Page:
But as far as mathematics being evidence of God, I don't see it. It seems like the old argument of Natural Theology, which says you can see God in the intricate wonder of the universe. How, so the theory goes, can such exquisite order be the product of anything other than an organized mind?

Problem is, as scientific inquiry gets more and more sophisticated, and the knowledge it produces gets increasingly deep, it becomes apparent that there are indeed other ways to produce that order than an organized mind. Natural selection, for one, and inorganic processes like crystalization and calcification.

bill r. said...

Problem is, as scientific inquiry gets more and more sophisticated, and the knowledge it produces gets increasingly deep, it becomes apparent that there are indeed other ways to produce that order than an organized mind. Natural selection, for one, and inorganic processes like crystalization and calcification...

Which comes from what? You go far enough back, and the order still comes from somewhere. I'm not saying you have to think it's God, but if that's where your belief takes you, it's a fair conclusion -- certainly in regards to this kind of conversation, and this film.

Rick Olson said...

You are very right about that ... and you're in great company. Aristotle talked about that: if you take the chain of causation back far enough you have to posit a so-called "prime-mover;" theologians, quite naturally, call this God. (theologian Paul Tillich called it "the ground of all being").

Greg said...

But the question that others bring up including Sagan mentioned on my piece is where did the God come from and the most important question of all: Why is it acceptable to pronounce God was not created by anything but it is not acceptable to pronounce the very same thing about the universe? The universe can't just create itself is the answer one gets but when asked about God the answer is, 'Well, He wasn't created by anyone.'

The point being why attach an extra step before the previous step is properly determined? This does not rule out God or any spiritual entity it merely says that one should not ascribe that which is not understood to a supernatural being for the sake of convenience. Don't say, "Because I don't know where the original order came from it must be God." It could be an infinite number of things.

The response to this is often, "Well what else could it be?" I don't know and just because we don't know doesn't mean we should choose one absolute and go with it. 3,000 years ago two bronze age men could have looked at the moon and one could have asked the other, "Don't you think that's a god?" The second could say, "No I don't." "Well," says the first, "What else could it be?" They don't have the technology to know what it is yet but the first is taking that lack of knowledge as evidence of the supernatural and he is plainly wrong.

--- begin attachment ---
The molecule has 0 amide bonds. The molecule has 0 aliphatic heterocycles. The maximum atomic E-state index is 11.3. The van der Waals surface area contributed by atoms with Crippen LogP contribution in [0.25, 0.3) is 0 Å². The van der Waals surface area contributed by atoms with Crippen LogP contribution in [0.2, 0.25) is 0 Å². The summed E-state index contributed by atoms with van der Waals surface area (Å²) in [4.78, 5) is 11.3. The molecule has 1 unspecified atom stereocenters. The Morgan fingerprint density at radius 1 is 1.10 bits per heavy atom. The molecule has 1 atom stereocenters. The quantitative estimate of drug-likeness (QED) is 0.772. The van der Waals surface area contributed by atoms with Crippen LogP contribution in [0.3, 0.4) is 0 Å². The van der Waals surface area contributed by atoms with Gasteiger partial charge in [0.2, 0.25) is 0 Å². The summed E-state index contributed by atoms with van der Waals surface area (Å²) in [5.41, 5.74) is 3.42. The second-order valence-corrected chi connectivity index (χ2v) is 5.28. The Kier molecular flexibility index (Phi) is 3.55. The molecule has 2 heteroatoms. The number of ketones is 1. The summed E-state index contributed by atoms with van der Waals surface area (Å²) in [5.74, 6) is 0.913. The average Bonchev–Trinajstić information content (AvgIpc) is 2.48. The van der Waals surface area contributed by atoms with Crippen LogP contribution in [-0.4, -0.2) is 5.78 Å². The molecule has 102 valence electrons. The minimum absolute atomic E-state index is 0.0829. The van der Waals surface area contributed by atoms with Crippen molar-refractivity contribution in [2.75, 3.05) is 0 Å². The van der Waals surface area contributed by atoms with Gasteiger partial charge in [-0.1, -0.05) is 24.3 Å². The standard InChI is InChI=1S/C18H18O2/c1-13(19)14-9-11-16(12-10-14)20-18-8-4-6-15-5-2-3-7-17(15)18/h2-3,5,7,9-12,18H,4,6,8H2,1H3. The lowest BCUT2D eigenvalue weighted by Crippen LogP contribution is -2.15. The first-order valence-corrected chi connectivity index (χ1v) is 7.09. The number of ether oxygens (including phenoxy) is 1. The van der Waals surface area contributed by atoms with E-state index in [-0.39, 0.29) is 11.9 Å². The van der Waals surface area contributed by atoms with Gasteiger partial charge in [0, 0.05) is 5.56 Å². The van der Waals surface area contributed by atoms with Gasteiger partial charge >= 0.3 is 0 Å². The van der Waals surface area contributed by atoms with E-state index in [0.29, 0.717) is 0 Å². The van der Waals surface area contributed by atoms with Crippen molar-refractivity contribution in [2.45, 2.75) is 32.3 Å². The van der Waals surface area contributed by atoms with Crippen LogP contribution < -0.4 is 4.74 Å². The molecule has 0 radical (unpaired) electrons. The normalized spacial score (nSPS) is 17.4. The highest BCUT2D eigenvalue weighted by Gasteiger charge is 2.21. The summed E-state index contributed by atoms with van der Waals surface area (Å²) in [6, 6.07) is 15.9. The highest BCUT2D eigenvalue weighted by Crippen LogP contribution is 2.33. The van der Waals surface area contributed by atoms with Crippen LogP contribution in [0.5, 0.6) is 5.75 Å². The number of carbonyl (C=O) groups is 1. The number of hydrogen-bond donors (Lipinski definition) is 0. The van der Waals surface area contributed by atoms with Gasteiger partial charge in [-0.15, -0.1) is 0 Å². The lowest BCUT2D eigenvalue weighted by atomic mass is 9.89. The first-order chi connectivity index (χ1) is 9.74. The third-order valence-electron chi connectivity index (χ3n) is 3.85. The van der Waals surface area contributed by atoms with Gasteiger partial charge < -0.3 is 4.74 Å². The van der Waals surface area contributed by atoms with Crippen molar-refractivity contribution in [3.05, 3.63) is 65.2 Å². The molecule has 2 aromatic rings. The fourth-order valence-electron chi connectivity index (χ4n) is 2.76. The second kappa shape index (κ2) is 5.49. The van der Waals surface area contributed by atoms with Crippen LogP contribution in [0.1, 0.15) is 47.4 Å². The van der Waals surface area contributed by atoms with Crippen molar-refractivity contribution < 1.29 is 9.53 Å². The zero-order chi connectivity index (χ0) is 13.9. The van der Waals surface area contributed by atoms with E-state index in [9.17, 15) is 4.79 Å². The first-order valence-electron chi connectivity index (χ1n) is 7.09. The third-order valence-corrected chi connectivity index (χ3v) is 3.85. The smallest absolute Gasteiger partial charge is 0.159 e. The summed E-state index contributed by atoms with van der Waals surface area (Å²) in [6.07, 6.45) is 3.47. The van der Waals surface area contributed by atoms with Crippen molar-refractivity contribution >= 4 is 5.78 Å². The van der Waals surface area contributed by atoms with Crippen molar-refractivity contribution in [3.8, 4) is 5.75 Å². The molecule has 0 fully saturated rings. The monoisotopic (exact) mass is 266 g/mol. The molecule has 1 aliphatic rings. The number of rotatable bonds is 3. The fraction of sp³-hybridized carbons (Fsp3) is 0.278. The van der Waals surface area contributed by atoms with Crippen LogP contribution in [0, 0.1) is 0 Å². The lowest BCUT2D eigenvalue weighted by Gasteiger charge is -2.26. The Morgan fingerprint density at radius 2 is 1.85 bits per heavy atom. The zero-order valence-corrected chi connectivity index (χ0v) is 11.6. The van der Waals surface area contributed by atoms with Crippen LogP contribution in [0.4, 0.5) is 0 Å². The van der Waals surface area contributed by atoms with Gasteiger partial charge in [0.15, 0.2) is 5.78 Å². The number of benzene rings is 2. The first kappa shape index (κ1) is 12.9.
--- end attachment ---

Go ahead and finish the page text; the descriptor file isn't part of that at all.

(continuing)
Oh, and for the record, I'm not implying you Bill were saying that at all, I'm just trying to clarify a point.

bill r. said...

But logically, and rationally, doesn't their finally have to be an ultimate cause? A beginning? I understand all your points, Greg (and further I know you're not coming after me, so don't worry about that), and they're excellent. But something wasn't created by anything, right? I mean, right?? Somehow, something kicked this all into gear. I won't say "I call that something God", because that's bullshit, but I think it's also bullshit to say, "No, it wasn't God, it was something else. Something science-y."

Nobody knows anything, when all is said and done, when our questions go far enough back. We know so little about our origins that I see nothing irrational about believing in an ultimate intelligence, or God, as the force behind it. I also don't think it's irrational to not believe that, but the idea that anyone can say "I don't know what it is, but I know it's not that" is deeply frustrating to me.

I offer the same disclaimers to you that you did to me, and I mean them honestly.

bill r. said...

That sounds like "And I mean them honestly, unlike you!"

That's not what I meant. I was just looking for a reason to stop typing, so I condensed your sentiment, Greg.

Word verification: cateep!

Rick Olson said...

Greg, you're quite correct that it doesn't have to be a god ... it may be something entirely undiscovered, some pre-Big Bang thing totally unheard of. In fact, when Aristotle talked about the "prime mover," he didn't necessarily mean a "being," just something that had to exist a priori, that had to exist before everything else to start the causal chain.

Of course, the question about the creation of "God" is who or what did that. That's the crux of this argument for God (called in philosophical circles the "cosmological argument"): that however far you move back, the question is always "who or what caused that?"

The point being why attach an extra step before the previous step is properly determined?

Taking one step further than what's known -- i.e., trying to take things to their logical conclusions -- is the province of philosophy and, of course, theology, which only since Kant have been separated.

Rick Olson said...

And about the insistence of many theists that God be uncreated, it can be traced to the "perfectly natural" (note the quotes) human insistence that what they revere just has to be the greatest. And if something is created, it's creator must necessarily be greater, because the creator is greater than the creation, no? (in fact, that's the basis for another philosophical argument for God, the "ontological argument")

Greg said...

Bill, Rick, good conversation. Reminds me of Theology class back at Catholic University where we studied all the theories. Rick, I hope you see it soon because I'd be interested to read your thoughts on it. I wish I'd seen it sooner so I could have been in on some of the earlier conversations on it.

Pat said...

Ok it's official - I've got to back and see this again, as soon as possible.

Bill, you and Greg together have added so much to my (already very great) appreciation of "A Serious Man." I've never had a physics class, never heard of Schrodinger's Cat (before seeing this movie anyway)so a lot of the significance of those scenes was lost on me. But I am a person of faith who doubts and questions, and as such I found "A Serious Man" to be an amazing film.